Does The New Bounty Protein Bar Actually Taste Like A Bounty?

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As we discovered when we undertook the task of trying as many protein bars as possible to provide you with a definitive list of the best, the most delicious protein-rich snacks are generally the ones that most closely mimic the taste and texture of real chocolate bars.

With that in mind we welcomed enthusiastically the news that Mars has released a protein-rich version of a Bounty bar. However, there’s always the risk that cramming a load of protein into the coconutty treat could spoil its delicious essence. So we put the new Bounty bars to the taste test.

We won’t lie – it was a bit disappointing. Instead of the coconut explosion you get from a normal Bounty, the flavour’s a bit subdued. And the texture’s chewier. That said, we concede it’s a bit unfair to compare it with a real chocolate bar – especially since the flavour of the Bounty protein version does fare well against other gym-fuelling snacks.

Another big positive is its nutritional content – it’s much healthier than a regular, two-bar Bounty (we’re going to exclude the maniacs who only eat one half of a Bounty).

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Header Cell - Column 0 BountyProtein Bounty

That’s nearly a third fewer calories, less than half the fat and a third of the sugar, never mind the protein content.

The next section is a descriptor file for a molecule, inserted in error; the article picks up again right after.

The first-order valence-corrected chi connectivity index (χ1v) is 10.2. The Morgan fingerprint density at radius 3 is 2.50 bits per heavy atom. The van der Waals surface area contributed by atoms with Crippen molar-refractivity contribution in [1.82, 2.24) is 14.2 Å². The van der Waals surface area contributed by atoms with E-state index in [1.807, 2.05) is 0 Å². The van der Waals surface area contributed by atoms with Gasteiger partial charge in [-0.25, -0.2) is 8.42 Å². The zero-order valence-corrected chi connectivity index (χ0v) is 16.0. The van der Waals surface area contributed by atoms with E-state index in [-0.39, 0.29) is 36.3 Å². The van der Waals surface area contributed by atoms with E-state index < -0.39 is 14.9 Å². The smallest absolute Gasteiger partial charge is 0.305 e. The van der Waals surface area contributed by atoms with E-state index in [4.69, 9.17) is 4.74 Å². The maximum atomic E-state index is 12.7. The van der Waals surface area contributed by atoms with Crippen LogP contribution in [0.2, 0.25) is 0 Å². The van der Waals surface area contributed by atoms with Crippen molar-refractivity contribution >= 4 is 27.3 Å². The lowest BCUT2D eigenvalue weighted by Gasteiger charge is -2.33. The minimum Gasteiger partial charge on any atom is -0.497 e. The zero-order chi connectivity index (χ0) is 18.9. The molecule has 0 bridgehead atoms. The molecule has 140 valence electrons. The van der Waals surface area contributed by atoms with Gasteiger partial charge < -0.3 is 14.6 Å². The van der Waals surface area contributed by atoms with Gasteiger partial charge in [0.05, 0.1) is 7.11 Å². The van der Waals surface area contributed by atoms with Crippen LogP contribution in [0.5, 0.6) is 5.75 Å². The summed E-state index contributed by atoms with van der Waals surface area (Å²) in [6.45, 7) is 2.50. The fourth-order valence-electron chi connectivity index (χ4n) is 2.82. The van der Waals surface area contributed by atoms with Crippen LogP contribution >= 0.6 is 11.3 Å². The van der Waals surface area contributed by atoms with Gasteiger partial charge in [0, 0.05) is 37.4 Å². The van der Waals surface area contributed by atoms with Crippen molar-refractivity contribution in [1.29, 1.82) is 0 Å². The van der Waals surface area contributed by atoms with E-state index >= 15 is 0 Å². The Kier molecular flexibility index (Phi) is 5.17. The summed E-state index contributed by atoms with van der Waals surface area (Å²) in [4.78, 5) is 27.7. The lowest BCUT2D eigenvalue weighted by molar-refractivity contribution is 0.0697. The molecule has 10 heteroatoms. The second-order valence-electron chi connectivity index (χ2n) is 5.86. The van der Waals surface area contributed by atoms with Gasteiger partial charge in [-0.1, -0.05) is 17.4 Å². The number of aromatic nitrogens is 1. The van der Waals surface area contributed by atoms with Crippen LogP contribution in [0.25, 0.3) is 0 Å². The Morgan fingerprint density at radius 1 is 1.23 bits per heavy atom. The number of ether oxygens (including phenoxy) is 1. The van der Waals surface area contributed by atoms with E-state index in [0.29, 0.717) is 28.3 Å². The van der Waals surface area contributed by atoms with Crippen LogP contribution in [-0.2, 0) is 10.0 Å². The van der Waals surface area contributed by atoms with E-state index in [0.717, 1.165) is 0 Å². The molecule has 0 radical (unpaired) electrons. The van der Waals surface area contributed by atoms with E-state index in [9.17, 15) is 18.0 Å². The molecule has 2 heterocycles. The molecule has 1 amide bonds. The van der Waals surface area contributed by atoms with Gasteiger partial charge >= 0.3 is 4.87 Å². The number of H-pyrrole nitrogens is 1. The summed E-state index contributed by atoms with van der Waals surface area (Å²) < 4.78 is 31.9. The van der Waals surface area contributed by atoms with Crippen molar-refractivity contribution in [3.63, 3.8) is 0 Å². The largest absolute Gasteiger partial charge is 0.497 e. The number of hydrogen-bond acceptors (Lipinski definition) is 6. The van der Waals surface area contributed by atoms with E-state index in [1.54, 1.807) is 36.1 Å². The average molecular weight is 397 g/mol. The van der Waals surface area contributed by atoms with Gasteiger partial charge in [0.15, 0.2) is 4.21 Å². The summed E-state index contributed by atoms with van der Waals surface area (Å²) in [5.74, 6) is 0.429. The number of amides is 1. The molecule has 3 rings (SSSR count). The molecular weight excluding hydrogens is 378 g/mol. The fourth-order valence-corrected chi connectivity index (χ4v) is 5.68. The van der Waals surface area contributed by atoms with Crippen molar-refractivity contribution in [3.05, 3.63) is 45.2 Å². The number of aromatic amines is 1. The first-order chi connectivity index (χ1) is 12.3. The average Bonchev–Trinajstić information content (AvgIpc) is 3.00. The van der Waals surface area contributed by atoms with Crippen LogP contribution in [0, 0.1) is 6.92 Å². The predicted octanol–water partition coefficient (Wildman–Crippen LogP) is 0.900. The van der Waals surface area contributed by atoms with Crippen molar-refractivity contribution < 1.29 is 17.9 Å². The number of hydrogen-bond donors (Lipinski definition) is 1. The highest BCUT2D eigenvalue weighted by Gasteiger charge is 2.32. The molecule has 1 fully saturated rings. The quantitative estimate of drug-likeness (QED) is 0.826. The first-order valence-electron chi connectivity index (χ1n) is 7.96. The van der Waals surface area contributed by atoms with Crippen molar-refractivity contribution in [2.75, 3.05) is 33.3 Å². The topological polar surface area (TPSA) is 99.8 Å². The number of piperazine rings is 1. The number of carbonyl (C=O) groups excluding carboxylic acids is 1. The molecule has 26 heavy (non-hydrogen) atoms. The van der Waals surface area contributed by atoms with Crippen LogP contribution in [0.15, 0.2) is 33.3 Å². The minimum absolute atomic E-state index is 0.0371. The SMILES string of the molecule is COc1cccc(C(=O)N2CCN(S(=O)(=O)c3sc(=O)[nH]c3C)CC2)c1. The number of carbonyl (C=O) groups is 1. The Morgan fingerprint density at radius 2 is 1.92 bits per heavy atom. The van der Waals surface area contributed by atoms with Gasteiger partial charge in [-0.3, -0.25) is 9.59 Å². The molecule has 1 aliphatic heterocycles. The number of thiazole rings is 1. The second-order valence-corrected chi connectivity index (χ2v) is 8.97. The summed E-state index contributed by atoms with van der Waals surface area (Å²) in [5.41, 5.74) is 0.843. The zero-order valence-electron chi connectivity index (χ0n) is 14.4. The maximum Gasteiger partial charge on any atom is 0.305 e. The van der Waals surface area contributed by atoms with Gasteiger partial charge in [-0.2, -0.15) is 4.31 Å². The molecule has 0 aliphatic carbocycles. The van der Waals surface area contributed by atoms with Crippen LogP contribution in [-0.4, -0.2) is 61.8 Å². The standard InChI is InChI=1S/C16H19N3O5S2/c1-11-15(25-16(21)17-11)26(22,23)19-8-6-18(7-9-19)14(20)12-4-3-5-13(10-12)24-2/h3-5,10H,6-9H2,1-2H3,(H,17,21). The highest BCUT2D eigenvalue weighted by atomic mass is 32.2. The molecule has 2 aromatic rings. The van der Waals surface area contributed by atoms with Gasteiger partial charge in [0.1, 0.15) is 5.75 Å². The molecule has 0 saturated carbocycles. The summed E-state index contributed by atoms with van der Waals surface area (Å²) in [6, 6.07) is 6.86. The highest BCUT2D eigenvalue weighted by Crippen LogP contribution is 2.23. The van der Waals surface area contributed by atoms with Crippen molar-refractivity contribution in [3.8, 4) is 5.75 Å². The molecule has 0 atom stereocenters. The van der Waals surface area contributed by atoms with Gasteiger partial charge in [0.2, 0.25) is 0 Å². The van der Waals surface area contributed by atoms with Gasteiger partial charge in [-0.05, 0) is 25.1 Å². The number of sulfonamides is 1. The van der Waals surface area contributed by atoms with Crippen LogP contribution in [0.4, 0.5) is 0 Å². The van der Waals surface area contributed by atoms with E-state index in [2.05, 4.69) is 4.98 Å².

The Bounty protein bar also fits well within the nutritional ranges of traditional protein bars. You can get a few more grams of protein with other versions – up to 27g in our top picks, but most clock in around 20g – and while the sugar content is high, it’s not as monstrously high as, say, BodyMe’s 15.1g.

The protein version of the Bounty is only 51g compared to a regular bar’s 57g but because it’s full of protein it will fill you up just as well, if not better. It’s a pretty solid snack all round, if not as immediately satisfying as the real thing.

This is the third chocolate bar that Mars has made a protein version of, following the Mars and Snickers protein bars released last year. A pack of 18 Bounty Protein bars costs £32.99, with 18 Snickers or Mars Protein bars costing £26.95. You can find all of them on

Nick Harris-Fry
Senior writer

Nick Harris-Fry is a journalist who has been covering health and fitness since 2015. Nick is an avid runner, covering 70-110km a week, which gives him ample opportunity to test a wide range of running shoes and running gear. He is also the chief tester for fitness trackers and running watches, treadmills and exercise bikes, and workout headphones.